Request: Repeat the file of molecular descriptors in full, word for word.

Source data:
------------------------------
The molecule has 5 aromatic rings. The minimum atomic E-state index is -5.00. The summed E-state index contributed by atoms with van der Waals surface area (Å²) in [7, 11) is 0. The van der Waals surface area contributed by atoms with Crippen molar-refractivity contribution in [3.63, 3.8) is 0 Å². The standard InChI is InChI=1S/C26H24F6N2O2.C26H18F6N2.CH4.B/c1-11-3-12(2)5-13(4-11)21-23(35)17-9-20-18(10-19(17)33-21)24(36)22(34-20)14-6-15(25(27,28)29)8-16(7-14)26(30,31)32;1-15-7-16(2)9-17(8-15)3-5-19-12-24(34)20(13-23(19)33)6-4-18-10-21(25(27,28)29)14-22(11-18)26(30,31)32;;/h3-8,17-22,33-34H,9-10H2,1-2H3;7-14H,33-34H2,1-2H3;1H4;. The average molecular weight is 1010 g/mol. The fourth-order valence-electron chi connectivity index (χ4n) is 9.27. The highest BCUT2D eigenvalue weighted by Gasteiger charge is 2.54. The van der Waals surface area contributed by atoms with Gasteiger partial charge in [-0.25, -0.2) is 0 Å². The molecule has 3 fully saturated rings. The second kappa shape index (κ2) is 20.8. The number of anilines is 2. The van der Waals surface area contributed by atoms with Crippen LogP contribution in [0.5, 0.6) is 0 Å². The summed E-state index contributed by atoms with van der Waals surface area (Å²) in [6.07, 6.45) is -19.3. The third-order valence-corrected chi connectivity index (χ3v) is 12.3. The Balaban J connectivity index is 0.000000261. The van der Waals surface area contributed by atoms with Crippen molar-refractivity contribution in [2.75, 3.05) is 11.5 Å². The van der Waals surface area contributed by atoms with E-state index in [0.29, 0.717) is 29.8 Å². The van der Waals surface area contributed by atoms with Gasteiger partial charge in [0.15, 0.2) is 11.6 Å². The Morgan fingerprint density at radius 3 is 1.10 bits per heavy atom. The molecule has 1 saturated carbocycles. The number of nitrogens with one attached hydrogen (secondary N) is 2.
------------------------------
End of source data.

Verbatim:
The molecule has 5 aromatic rings. The minimum atomic E-state index is -5.00. The summed E-state index contributed by atoms with van der Waals surface area (Å²) in [7, 11) is 0. The van der Waals surface area contributed by atoms with Crippen molar-refractivity contribution in [3.63, 3.8) is 0 Å². The standard InChI is InChI=1S/C26H24F6N2O2.C26H18F6N2.CH4.B/c1-11-3-12(2)5-13(4-11)21-23(35)17-9-20-18(10-19(17)33-21)24(36)22(34-20)14-6-15(25(27,28)29)8-16(7-14)26(30,31)32;1-15-7-16(2)9-17(8-15)3-5-19-12-24(34)20(13-23(19)33)6-4-18-10-21(25(27,28)29)14-22(11-18)26(30,31)32;;/h3-8,17-22,33-34H,9-10H2,1-2H3;7-14H,33-34H2,1-2H3;1H4;. The average molecular weight is 1010 g/mol. The fourth-order valence-electron chi connectivity index (χ4n) is 9.27. The highest BCUT2D eigenvalue weighted by Gasteiger charge is 2.54. The van der Waals surface area contributed by atoms with Gasteiger partial charge in [-0.25, -0.2) is 0 Å². The molecule has 3 fully saturated rings. The second kappa shape index (κ2) is 20.8. The number of anilines is 2. The van der Waals surface area contributed by atoms with Crippen LogP contribution in [0.5, 0.6) is 0 Å². The summed E-state index contributed by atoms with van der Waals surface area (Å²) in [6.07, 6.45) is -19.3. The third-order valence-corrected chi connectivity index (χ3v) is 12.3. The Balaban J connectivity index is 0.000000261. The van der Waals surface area contributed by atoms with Crippen molar-refractivity contribution in [2.75, 3.05) is 11.5 Å². The van der Waals surface area contributed by atoms with E-state index in [0.29, 0.717) is 29.8 Å². The van der Waals surface area contributed by atoms with Gasteiger partial charge in [0.15, 0.2) is 11.6 Å². The Morgan fingerprint density at radius 3 is 1.10 bits per heavy atom. The molecule has 1 saturated carbocycles. The number of nitrogens with one attached hydrogen (secondary N) is 2.